How to replace the std::mem::transmute() here?

struct CPReader<'a, R> {
    read: R,
    buf: String,
    iter: str::SplitWhitespace<'a>,
}

impl<'a, R: io::BufRead> CPReader<'a, R> {
    fn new(read: R) -> Self {
        Self { read, buf: String::new(), iter: "".split_whitespace() }
    }
    fn get<T: str::FromStr>(&mut self) -> T {
        let mut it = self.iter.next();
        while let None = it {
            self.buf.clear();
            self.read.read_line(&mut self.buf).unwrap();
            self.iter = unsafe {
                std::mem::transmute(self.buf.split_whitespace())
            };
            it = self.iter.next();
        }
        it.unwrap().parse().ok().unwrap()
    }
}

You can't (and shouldn't) create self-referential types in safe Rust. Take the string buffer out of the struct.

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In order to make sure this is sound, you must use AliasableString instead of String to prevent aliasing issues invalidating your str::SplitWhitespace. Additionally, you don’t need the lifetime parameter on the struct because the lifetime is internal, not something it depends on. And the str::SplitWhitespace field must come before the String field, so that it gets dropped first and you don’t end up with a dangling reference in the destructor.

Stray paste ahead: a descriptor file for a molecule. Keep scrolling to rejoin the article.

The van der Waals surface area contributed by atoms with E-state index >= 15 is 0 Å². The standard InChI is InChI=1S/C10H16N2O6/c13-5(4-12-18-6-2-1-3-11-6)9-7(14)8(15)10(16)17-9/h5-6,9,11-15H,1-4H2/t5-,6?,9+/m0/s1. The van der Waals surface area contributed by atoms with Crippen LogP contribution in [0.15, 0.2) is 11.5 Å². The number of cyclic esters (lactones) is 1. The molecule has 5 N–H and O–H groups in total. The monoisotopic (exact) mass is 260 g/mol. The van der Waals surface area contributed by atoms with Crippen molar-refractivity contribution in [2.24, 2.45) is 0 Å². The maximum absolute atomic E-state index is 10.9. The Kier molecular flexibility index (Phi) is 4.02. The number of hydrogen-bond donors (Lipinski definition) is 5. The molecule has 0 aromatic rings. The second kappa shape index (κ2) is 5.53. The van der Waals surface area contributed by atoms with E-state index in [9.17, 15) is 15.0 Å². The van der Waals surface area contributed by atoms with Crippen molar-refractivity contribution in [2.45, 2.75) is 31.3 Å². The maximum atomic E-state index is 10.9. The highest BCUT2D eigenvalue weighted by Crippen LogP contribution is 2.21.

However, overall self-referential structs are best avoided. Instead, for this type I would recommend creating the iterator in each call to get:

struct CPReader<R> {
    read: R,
    buf: String,
    offset: usize,
}

impl<R: io::BufRead> CPReader<R> {
    fn new(read: R) -> Self {
        Self { read, buf: String::new(), offset: 0 }
    }
    fn get<T: str::FromStr>(&mut self) -> T {
        while self.offset == self.buf.len() {
            self.buf.clear();
            self.read.read_line(&mut self.buf).unwrap();
            self.offset = 0;
        }
        let mut iter = self.buf[self.offset..].split_whitespace();
        let item: T = iter.next().unwrap().parse().unwrap();
        self.offset = (iter.as_str() as *const str as *const () as usize)
            - (&*self.buf as *const str as *const () as usize);
        item
    }
}
1 Like

I think this can fail even if there's still subsequent lines left.

That part uses unstable API [iter.as_str()] AFAICT, right?

1 Like

Ah, that’s true. It would have to be part of the loop I suppose then.

You’re right, I didn’t realize that.

So, bug-fixed version (hopefully):

    fn get<T: str::FromStr>(&mut self) -> T {
        loop {
            let mut iter = self.buf[self.offset..].split_whitespace();
            let segment = match iter.next() {
                Some(segment) => segment,
                None => {
                    self.buf.clear();
                    self.read.read_line(&mut self.buf).unwrap();
                    self.offset = 0;
                    continue;
                },
            };
            self.offset = match iter.next() {
                Some(part) => (part as *const str as *const () as usize)
                    - (&*self.buf as *const str as *const () as usize),